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Asteroid Belt May Be Just One Big Melting Pot Of Space Rocks

An artist's concept of a narrow asteroid belt orbiting a star similar to our own sun.
An artist's concept of a narrow asteroid belt orbiting a star similar to our own sun.

The asteroid belt, a ring of rubble between Mars and Jupiter, has sometimes been written off as discarded leftovers from the solar system's start. But new research published in the journal Nature shows that the belt actually formed during an unruly later era, when planets themselves were on the move.

For decades, astronomers have thought the belt formed from the same cloud of dust and rock that made our planets. That theory was based on observations of just a few asteroids in the 1980s. Astronomers have seen a lot more asteroids since then.

"There have been some really large surveys over the past decade or so that have expanded our understanding from a couple thousand asteroids to hundreds of thousands of asteroids," says Francesca DeMeo, an astronomer at the Harvard Smithsonian Center for Astrophysics.

When DeMeo and her co-author, Benoit Carry of the Paris Observatory, looked at all of these new asteroids, they found something surprising. Many of the rocks looked like they'd come from somewhere outside the asteroid belt.

"What we see today in the asteroid belt is sort of this melting pot of asteroids that formed in all different locations throughout the solar system," DeMeo says.

The duo's analysis has upended old views of the belt. "This really is beautiful work," says Kevin Walsh, a theorist with the Southwest Research Institute. "They did an awesome job."

But if asteroids came from all over, how did the belt come together?

The answer, says Walsh, might be planets. New theories suggest that early on, our planets weren't in pretty orbits. At the beginning of the solar system, 4.5 billion years ago, the nebula of dust and rock that formed the planets also pulled them around with gravity. Later on, Walsh says, the planets themselves might have sent each other spinning off in new directions.

Whenever they left their tidy orbits, the planets flew through a cloud of asteroids. And as they moved, they shook up these rocks, like flakes in a snow globe. According to this view, many asteroids "were launched into the asteroid belt and implanted there," Walsh says.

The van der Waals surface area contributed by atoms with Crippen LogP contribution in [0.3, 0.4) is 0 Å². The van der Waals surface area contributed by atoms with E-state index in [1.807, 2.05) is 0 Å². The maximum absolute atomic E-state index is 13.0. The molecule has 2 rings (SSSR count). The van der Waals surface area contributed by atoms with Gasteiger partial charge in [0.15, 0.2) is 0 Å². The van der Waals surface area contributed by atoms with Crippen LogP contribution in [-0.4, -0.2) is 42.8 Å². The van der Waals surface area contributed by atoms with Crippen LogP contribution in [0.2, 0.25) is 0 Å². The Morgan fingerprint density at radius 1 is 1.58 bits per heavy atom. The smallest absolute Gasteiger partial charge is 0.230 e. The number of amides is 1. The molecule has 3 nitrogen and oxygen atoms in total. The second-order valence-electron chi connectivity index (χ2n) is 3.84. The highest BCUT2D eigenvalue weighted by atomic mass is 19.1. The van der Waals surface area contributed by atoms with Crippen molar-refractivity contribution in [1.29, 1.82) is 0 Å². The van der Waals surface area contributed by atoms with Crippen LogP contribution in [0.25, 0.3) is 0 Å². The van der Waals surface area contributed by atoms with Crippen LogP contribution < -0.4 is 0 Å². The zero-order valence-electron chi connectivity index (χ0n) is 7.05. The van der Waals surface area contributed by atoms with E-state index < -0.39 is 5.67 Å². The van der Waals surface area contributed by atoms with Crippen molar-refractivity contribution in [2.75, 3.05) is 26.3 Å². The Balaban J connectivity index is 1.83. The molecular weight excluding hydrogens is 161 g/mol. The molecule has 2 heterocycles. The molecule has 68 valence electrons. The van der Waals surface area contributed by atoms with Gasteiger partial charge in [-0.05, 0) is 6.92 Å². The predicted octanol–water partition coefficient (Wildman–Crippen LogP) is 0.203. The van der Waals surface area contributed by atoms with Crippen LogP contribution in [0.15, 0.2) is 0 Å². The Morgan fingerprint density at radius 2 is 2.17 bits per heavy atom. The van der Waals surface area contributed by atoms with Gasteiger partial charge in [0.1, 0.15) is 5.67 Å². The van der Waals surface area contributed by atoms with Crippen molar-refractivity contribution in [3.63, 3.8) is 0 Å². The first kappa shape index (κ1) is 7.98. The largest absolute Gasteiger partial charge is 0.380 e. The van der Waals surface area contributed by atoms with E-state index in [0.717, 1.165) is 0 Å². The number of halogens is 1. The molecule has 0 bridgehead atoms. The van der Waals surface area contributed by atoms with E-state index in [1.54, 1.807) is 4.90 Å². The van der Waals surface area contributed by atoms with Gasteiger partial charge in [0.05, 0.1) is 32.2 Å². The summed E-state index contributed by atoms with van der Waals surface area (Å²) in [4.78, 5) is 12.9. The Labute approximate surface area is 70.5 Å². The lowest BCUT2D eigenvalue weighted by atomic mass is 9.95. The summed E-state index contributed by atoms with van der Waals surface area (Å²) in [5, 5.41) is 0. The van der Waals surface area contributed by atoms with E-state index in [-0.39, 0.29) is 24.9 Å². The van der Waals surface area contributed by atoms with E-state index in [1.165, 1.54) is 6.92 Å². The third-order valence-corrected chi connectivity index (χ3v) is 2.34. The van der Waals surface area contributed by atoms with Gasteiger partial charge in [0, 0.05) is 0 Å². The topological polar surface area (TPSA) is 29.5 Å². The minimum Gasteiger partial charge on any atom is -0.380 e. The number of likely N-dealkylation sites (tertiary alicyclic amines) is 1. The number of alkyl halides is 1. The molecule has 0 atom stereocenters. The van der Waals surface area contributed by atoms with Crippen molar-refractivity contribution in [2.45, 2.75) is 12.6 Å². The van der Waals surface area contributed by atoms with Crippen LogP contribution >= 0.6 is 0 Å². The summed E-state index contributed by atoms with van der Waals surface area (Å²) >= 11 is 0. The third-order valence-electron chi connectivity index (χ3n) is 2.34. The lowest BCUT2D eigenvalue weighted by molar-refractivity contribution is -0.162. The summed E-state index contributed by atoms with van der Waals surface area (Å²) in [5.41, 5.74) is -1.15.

Jupiter pushed around planets and asteroids ... like a boss.
/ NASA/JPL/Space Science Institute
NASA/JPL/Space Science Institute
Jupiter pushed around planets and asteroids ... like a boss.

Richard Binzel, a planetary scientist at MIT, says that according to this view, the planets are much more active than earlier models suggested.

"They're scattering the asteroids, they're flinging them off up, down, sideways. Some [asteroids] leave the solar system; some go crashing into the sun," he says.

These were some pretty big planetary swerves. Mars might have veered very near Earth. And the solar system's largest planet, Jupiter, may have swooped to near where Mars is today.

"Jupiter sort of ruled the roost and was sort of the big bully of the neighborhood," Binzel says. "And as Jupiter migrated, it would push and pull and tug everything else along with it."

In fact, Jupiter may have had a big impact — literally — here on Earth. Jupiter's swing into the inner solar system flung a lot of asteroids toward us. Our planet got battered. Francesca DeMeo says the effect of this bombardment could have been profound.

"It could have actually caused some of the asteroids to hit Earth but deliver water at the same time, so that could be the reason that we have oceans on Earth and the Earth can support life," she says. "But it also can cause destructions, where if you have too many asteroids raining when life has already formed, then it's a destructive force."

Questions like whether asteroids brought life to Earth, or extinguished it, can't yet be answered. But this new asteroid survey seems to confirm that giving birth to a solar system is more chaotic and dangerous than anyone thought.

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Geoff Brumfiel works as a senior editor and correspondent on NPR's science desk. His editing duties include science and space, while his reporting focuses on the intersection of science and national security.